Jeramey Jannene
Eyes on Milwaukee

Council Okays $2.45 Million for Western Building’s Move

Millwork distributor will relocate from suburb, bring 200 jobs to city's far northwest side.

By - Jul 31st, 2019 10:43 am
Western Building Products Site Plan. Image from Biohn Building Corporation.

Western Building Products Site Plan. Image from Biohn Building Corporation.

The Milwaukee Common Council unanimously approved a rezoning request and $2.45 million financing package for millwork distributor Western Building Products, clearing the way for the company’s move to the city’s northwest side from Wauwatosa. The employee-owned company would bring all 208 of its employees to the 31-acre site sandwiched between Interstate 41 and the Menomonee River at 7007 N. 115th St.

Western intends to construct a 325,000-square-foot building on the site, long known as Joy Farms, for which it needs a change in zoning. The site also needs sewer and water service, which is the driver behind the Department of City Development‘s design of a $2.45 million developer-financed tax incremental financing (TIF) district. Western Building will finance the TIF and its spending to build the plumbing infrastructure and will be rebated the money, plus 5.5 percent interest, from the increased property tax revenue from the deal. The district, as proposed, is required to close within 14 years.

The proposal by Western and the city would have the firm pay for the cost of the sewer connections for the 14 other properties in the area, 11 of which have homes on them. The distributor estimates the cost of this effort at $300,000.

Western’s recovery operations manager Bill Zacher told multiple city committees that the site was well-suited for the employee-owned company because of its proximity to the company’s existing location and employee residences, easy freeway access and setback from nearby residences.

The company makes and sells an assortment of mouldings, stair parts, windows, columns, and an extensive offering of interior, and fire-rated doors, its website notes. “We sell about 1,000 doors a day,” said Zacher. To support the company’s operations, up to 26 trucks a day would come and go from a facility with capacity for up to 42 loading docks.

“I wholeheartedly support the organization,” said area Alderwoman Nikiya Dodd on Tuesday morning. “I think the company has been a great example of the types of company we would like to move into Milwaukee.”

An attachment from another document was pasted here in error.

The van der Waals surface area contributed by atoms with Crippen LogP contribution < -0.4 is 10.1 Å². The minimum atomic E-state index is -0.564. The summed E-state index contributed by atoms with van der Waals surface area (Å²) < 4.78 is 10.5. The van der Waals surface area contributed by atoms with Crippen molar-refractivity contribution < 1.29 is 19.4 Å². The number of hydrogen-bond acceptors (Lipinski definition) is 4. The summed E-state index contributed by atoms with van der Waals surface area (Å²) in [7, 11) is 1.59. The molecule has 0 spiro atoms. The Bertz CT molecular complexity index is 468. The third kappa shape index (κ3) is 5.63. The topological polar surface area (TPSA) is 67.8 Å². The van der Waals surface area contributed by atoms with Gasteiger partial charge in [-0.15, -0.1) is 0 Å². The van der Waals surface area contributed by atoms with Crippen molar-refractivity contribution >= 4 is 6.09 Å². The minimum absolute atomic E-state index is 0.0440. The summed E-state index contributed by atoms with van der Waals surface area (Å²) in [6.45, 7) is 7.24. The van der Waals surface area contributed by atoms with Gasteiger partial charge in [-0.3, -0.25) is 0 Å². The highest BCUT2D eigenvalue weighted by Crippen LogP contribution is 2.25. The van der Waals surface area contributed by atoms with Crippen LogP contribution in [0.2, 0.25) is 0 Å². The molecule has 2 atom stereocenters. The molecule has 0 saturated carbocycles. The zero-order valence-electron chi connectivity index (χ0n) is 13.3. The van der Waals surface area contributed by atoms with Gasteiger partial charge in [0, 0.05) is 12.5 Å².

Dodd expressed frustration at a hearing last week with a handful of the more than 10 neighbors that testified in opposition at multiple hearings. “I do appreciate the neighbors coming out and sharing their testimony. It is important that we hear neighbors’ voices. It is important that they share their concerns,” said Dodd. “But this process has been manipulated.”

Dodd said Bruce Winter and another nearby property owner, the Adriansen family, were seeking to enrich themselves by killing the deal and attempting to increase the redevelopment potential of their land.

She accused Winter and others of lying in their testimony before the committee. Project opponents had a wide range of objections including that the company would drain directly into the nearby Menomonee River (which the company and city dispute), destroy the resale value of their homes and cause their assessments to rise, the latter two arguments seeming to contradict each other.

Winter and Zacher were both in attendance at the Common Council meeting, but the council does not take public testimony at its full council meetings.

The term sheet with the city requires the building to open by spring 2021. The proposed building would be designed and built by Briohn Building Corporation.


One thought on “Eyes on Milwaukee: Council Okays $2.45 Million for Western Building’s Move”

  1. Barbara Richards says:

    This is building on green space. It counters best practice:

    See the list of ten Core Imperatives: the first: The intent of this Imperative is to encourage ecological regeneration and enhanced function of
    the places where projects are built and limit projects’ contributions to sprawl.
    All projects must demonstrate that they contribute positively to the ecology of their place and
    restore or enhance the ecological performance of the site compared to a healthy ecological
    baseline. Teams must document site conditions prior to the start of work, identify the project’s
    “reference habitat(s),” and then demonstrate that the project restores or enhances the
    ecological performance of their place.

    Projects must avoid building on pristine greenfields and wilderness unless their primary
    purpose is the preservation of that ecology through research and/or education.
    Projects must avoid building on prime farmland or in a floodplain unless they meet an exception.
    Projects built on or near sensitive ecological habitat (such as wetlands, tundra, or dunes) must
    show they are supporting or improving the function of such habitats within the larger adjacent
    ecology (e.g. watershed, plain or desert).
    All projects’ on-site landscape must be designed so that as it matures and evolves, it
    emulates the functionality of the reference habitat with regard to density, biodiversity, plant
    succession, hydrological characteristics, and nutrient needs. It shall also provide wildlife and
    avian habitat appropriate to the project’s Transect through the use of native and naturalized
    plants and topsoil.
    No petrochemical fertilizers or pesticides can be used for the operation and maintenance of
    the on-site landscape, including urban agriculture.

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